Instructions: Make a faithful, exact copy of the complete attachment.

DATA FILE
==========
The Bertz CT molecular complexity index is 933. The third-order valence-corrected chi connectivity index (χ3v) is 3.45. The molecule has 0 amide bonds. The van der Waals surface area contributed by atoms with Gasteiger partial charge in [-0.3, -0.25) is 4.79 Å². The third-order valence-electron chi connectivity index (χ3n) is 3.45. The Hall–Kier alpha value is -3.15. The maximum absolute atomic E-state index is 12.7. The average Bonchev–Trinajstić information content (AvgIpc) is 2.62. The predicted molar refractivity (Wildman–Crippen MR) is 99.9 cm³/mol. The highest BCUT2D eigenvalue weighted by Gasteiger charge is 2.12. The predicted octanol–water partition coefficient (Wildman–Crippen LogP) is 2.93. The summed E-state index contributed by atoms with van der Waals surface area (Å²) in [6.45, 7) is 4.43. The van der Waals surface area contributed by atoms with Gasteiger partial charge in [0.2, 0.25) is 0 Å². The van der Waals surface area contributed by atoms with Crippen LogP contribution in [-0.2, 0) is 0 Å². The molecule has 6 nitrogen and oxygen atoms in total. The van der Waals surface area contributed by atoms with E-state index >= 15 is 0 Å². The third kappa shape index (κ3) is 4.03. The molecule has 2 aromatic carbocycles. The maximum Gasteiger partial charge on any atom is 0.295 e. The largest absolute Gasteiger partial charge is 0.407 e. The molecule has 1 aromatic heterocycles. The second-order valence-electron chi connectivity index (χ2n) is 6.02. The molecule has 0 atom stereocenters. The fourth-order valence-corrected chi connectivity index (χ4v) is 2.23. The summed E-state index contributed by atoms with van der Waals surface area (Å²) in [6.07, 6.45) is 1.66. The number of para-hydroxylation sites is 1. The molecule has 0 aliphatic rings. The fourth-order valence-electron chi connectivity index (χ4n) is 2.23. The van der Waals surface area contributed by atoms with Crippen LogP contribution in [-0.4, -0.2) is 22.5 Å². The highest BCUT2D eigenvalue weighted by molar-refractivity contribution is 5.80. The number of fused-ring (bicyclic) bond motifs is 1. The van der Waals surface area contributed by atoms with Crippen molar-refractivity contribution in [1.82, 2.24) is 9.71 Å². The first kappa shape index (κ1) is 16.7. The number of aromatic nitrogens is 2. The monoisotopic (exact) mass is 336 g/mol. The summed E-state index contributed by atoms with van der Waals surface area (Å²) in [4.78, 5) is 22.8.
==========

The Bertz CT molecular complexity index is 933. The third-order valence-corrected chi connectivity index (χ3v) is 3.45. The molecule has 0 amide bonds. The van der Waals surface area contributed by atoms with Gasteiger partial charge in [-0.3, -0.25) is 4.79 Å². The third-order valence-electron chi connectivity index (χ3n) is 3.45. The Hall–Kier alpha value is -3.15. The maximum absolute atomic E-state index is 12.7. The average Bonchev–Trinajstić information content (AvgIpc) is 2.62. The predicted molar refractivity (Wildman–Crippen MR) is 99.9 cm³/mol. The highest BCUT2D eigenvalue weighted by Gasteiger charge is 2.12. The predicted octanol–water partition coefficient (Wildman–Crippen LogP) is 2.93. The summed E-state index contributed by atoms with van der Waals surface area (Å²) in [6.45, 7) is 4.43. The van der Waals surface area contributed by atoms with Gasteiger partial charge in [0.2, 0.25) is 0 Å². The van der Waals surface area contributed by atoms with Crippen LogP contribution in [-0.2, 0) is 0 Å². The molecule has 6 nitrogen and oxygen atoms in total. The van der Waals surface area contributed by atoms with E-state index >= 15 is 0 Å². The third kappa shape index (κ3) is 4.03. The molecule has 2 aromatic carbocycles. The maximum Gasteiger partial charge on any atom is 0.295 e. The largest absolute Gasteiger partial charge is 0.407 e. The molecule has 1 aromatic heterocycles. The second-order valence-electron chi connectivity index (χ2n) is 6.02. The molecule has 0 atom stereocenters. The fourth-order valence-corrected chi connectivity index (χ4v) is 2.23. The summed E-state index contributed by atoms with van der Waals surface area (Å²) in [6.07, 6.45) is 1.66. The number of para-hydroxylation sites is 1. The molecule has 0 aliphatic rings. The fourth-order valence-electron chi connectivity index (χ4n) is 2.23. The van der Waals surface area contributed by atoms with Crippen LogP contribution in [-0.4, -0.2) is 22.5 Å². The highest BCUT2D eigenvalue weighted by molar-refractivity contribution is 5.80. The number of fused-ring (bicyclic) bond motifs is 1. The van der Waals surface area contributed by atoms with Crippen molar-refractivity contribution in [1.82, 2.24) is 9.71 Å². The first kappa shape index (κ1) is 16.7. The number of aromatic nitrogens is 2. The monoisotopic (exact) mass is 336 g/mol. The summed E-state index contributed by atoms with van der Waals surface area (Å²) in [4.78, 5) is 22.8.